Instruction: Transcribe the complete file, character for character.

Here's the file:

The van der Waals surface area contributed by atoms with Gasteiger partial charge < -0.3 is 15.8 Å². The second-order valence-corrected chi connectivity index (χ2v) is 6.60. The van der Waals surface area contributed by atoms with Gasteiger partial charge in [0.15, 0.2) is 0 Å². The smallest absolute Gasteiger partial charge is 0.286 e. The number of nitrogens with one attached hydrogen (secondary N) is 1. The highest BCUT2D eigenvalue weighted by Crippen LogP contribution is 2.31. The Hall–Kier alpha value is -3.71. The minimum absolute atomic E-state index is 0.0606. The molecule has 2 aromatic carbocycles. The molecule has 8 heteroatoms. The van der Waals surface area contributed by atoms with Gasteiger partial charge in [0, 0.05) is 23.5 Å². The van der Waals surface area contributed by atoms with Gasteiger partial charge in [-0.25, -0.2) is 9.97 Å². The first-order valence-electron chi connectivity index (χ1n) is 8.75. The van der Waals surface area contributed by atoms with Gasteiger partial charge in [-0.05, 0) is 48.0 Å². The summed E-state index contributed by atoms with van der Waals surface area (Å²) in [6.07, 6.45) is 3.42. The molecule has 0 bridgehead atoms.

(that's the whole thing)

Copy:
The van der Waals surface area contributed by atoms with Gasteiger partial charge < -0.3 is 15.8 Å². The second-order valence-corrected chi connectivity index (χ2v) is 6.60. The van der Waals surface area contributed by atoms with Gasteiger partial charge in [0.15, 0.2) is 0 Å². The smallest absolute Gasteiger partial charge is 0.286 e. The number of nitrogens with one attached hydrogen (secondary N) is 1. The highest BCUT2D eigenvalue weighted by Crippen LogP contribution is 2.31. The Hall–Kier alpha value is -3.71. The minimum absolute atomic E-state index is 0.0606. The molecule has 2 aromatic carbocycles. The molecule has 8 heteroatoms. The van der Waals surface area contributed by atoms with Gasteiger partial charge in [0, 0.05) is 23.5 Å². The van der Waals surface area contributed by atoms with Gasteiger partial charge in [-0.25, -0.2) is 9.97 Å². The first-order valence-electron chi connectivity index (χ1n) is 8.75. The van der Waals surface area contributed by atoms with Gasteiger partial charge in [-0.05, 0) is 48.0 Å². The summed E-state index contributed by atoms with van der Waals surface area (Å²) in [6.07, 6.45) is 3.42. The molecule has 0 bridgehead atoms.